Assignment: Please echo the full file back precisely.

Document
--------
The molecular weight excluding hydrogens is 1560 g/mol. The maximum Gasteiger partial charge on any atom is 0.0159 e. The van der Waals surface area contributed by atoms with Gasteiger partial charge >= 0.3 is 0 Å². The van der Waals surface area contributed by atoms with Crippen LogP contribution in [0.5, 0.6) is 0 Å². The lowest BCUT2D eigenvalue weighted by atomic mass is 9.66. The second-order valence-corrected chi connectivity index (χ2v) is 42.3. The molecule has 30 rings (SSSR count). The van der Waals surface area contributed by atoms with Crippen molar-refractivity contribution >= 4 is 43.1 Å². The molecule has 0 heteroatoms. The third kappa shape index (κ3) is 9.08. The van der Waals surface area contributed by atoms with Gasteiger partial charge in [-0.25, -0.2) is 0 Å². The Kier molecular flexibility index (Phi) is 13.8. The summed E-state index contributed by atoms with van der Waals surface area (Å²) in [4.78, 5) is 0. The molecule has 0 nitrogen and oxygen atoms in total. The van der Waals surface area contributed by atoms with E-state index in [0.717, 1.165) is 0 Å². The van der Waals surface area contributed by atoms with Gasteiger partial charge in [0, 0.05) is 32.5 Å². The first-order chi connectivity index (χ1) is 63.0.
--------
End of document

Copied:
The molecular weight excluding hydrogens is 1560 g/mol. The maximum Gasteiger partial charge on any atom is 0.0159 e. The van der Waals surface area contributed by atoms with Gasteiger partial charge >= 0.3 is 0 Å². The van der Waals surface area contributed by atoms with Crippen LogP contribution in [0.5, 0.6) is 0 Å². The lowest BCUT2D eigenvalue weighted by atomic mass is 9.66. The second-order valence-corrected chi connectivity index (χ2v) is 42.3. The molecule has 30 rings (SSSR count). The van der Waals surface area contributed by atoms with Crippen molar-refractivity contribution >= 4 is 43.1 Å². The molecule has 0 heteroatoms. The third kappa shape index (κ3) is 9.08. The van der Waals surface area contributed by atoms with Gasteiger partial charge in [-0.25, -0.2) is 0 Å². The Kier molecular flexibility index (Phi) is 13.8. The summed E-state index contributed by atoms with van der Waals surface area (Å²) in [4.78, 5) is 0. The molecule has 0 nitrogen and oxygen atoms in total. The van der Waals surface area contributed by atoms with E-state index in [0.717, 1.165) is 0 Å². The van der Waals surface area contributed by atoms with Gasteiger partial charge in [0, 0.05) is 32.5 Å². The first-order chi connectivity index (χ1) is 63.0.